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Neurogenetics and Nutrigenomics of Neuro-Nutrient Therapy for Reward Deficient Syndrome (RDS)_Clinical Ramifications as a Function of Molecular Neurobiological Mechanisms

Published in final edited form as:

J Addict Res Ther. ; 3(5): 139–. doi:10.4172/2155-6105.1000139.

August 5, 2013

Kenneth Blum1,5,6,8,10,11,12,15,*, Marlene Oscar-Berman2, Elizabeth Stuller3, David Miller4,5,

John Giordano6, Siobhan Morse6, Lee McCormick7, William B Downs5, Roger L Waite5,

Debmalya Barh8, Dennis Neal9, Eric R Braverman1,10, Raquel Lohmann10, Joan Borsten11,

Mary Hauser12, David Han13, Yijun Liu1, Manya Helman14, and Thomas Simpatico15

1Department of Psychiatry, University of Florida, McKnight Brain Institute, Gainesville, Fl, 100183,


2Departments of Psychiatry, Neurology, and Anatomy & Neurobiology, Boston University of

School of Medicine, Boston, MA 02118, USA

3Union Memorial Hospital, Baltimore, MD and Amen Clinics, Baltimore, MD, 21202, USA

4LifeStream, Inc. St. Louis, MO, 63390, USA

5Department of Nutrigenomic, LifeGen, Inc. San Diego, CA, 92101, USA

6Department of Holistic Medicine, G&G Holistic Addiction Treatment Center, North Miami Beach,

Fl, 33162, USA

7Integrative Life Center of Nashville, Tennessee, 37221, USA

8Center for Genomics and Applied Gene Technology, Institute of Integrative Omics and applied

Biotechnology (IIOAB), Nonakuri, Purbe Medinpur, West Bengal, 721172, India

9Northwest Resources, Olympia, Washington, 98502, USA

10Path Foundation NY, New York, 10001, New York USA

11Malibu Beach Recovery Center, Malibu Beach, California, 9026, USA

12Dominion Diagnostics, North Kingstown Rhode Island, 02852, USA

13Department of Management Science and Statistics, University of Texas at San Antonio, San

Antonio, Texas, 78230, USA

14Medical Director for Marion County Methadone Clinic, Salem Oregon, 97301 USA

15Global Integrated Services Unit University of Vermont Center for Clinical & Translational

Science, College of Medicine, Burlington, VT, USA




In accord with the new definition of addiction published by American Society of Addiction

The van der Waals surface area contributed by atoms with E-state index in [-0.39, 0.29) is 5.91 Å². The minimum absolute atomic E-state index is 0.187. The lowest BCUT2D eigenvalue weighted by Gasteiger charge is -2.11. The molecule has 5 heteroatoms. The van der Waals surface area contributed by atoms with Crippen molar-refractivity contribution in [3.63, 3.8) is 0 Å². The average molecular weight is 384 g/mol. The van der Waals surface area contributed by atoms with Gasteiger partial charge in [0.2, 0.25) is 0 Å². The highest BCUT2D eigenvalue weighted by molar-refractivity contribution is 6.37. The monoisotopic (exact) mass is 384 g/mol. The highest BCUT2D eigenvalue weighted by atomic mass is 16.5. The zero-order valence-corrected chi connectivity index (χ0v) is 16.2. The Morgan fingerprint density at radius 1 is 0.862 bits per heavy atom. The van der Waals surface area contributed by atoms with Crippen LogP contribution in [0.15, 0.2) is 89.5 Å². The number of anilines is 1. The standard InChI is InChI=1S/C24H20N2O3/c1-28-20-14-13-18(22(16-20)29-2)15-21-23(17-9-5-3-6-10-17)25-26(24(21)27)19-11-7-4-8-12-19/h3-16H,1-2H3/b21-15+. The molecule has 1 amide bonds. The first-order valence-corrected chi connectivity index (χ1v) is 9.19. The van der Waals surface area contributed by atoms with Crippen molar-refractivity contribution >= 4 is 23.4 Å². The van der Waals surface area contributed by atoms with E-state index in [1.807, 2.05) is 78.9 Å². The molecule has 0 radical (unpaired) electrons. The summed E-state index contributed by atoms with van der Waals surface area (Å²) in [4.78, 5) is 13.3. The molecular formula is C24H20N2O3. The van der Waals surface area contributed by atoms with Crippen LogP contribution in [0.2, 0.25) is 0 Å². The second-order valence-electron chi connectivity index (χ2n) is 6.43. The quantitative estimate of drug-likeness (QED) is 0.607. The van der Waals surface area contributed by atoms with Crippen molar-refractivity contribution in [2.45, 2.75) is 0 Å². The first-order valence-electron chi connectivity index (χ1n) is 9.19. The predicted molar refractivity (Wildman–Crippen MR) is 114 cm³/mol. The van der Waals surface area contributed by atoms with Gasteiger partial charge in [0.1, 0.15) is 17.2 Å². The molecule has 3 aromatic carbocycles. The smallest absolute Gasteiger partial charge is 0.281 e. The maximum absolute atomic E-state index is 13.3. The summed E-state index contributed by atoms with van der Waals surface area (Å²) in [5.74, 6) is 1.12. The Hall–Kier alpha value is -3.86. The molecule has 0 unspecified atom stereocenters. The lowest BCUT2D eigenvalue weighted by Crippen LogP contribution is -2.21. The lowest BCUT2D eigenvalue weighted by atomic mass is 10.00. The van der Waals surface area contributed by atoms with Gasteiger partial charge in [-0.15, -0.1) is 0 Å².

Medicine (ASAM) it is well-known that individuals who present to a treatment center involved in

chemical dependency or other documented reward dependence behaviors have impaired brain

reward circuitry. They have hypodopaminergic function due to genetic and/or environmental

negative pressures upon the reward neuro-circuitry. This impairment leads to aberrant craving

behavior and other behaviors such as Substance Use Disorder (SUD). Neurogenetic research in

both animal and humans revealed that there is a well-defined cascade in the reward site of the

brain that leads to normal dopamine release. This cascade has been termed the “Brain Reward

Cascade” (BRC). Any impairment due to either genetics or environmental influences on this

cascade will result in a reduced amount of dopamine release in the brain reward site. Manipulation

of the BRC has been successfully achieved with neuro-nutrient therapy utilizing nutrigenomic

principles. After over four decades of development, neuro-nutrient therapy has provided important

clinical benefits when appropriately utilized. This is a review, with some illustrative case histories

from a number of addiction professionals, of certain molecular neurobiological mechanisms which

if ignored may lead to clinical complications.

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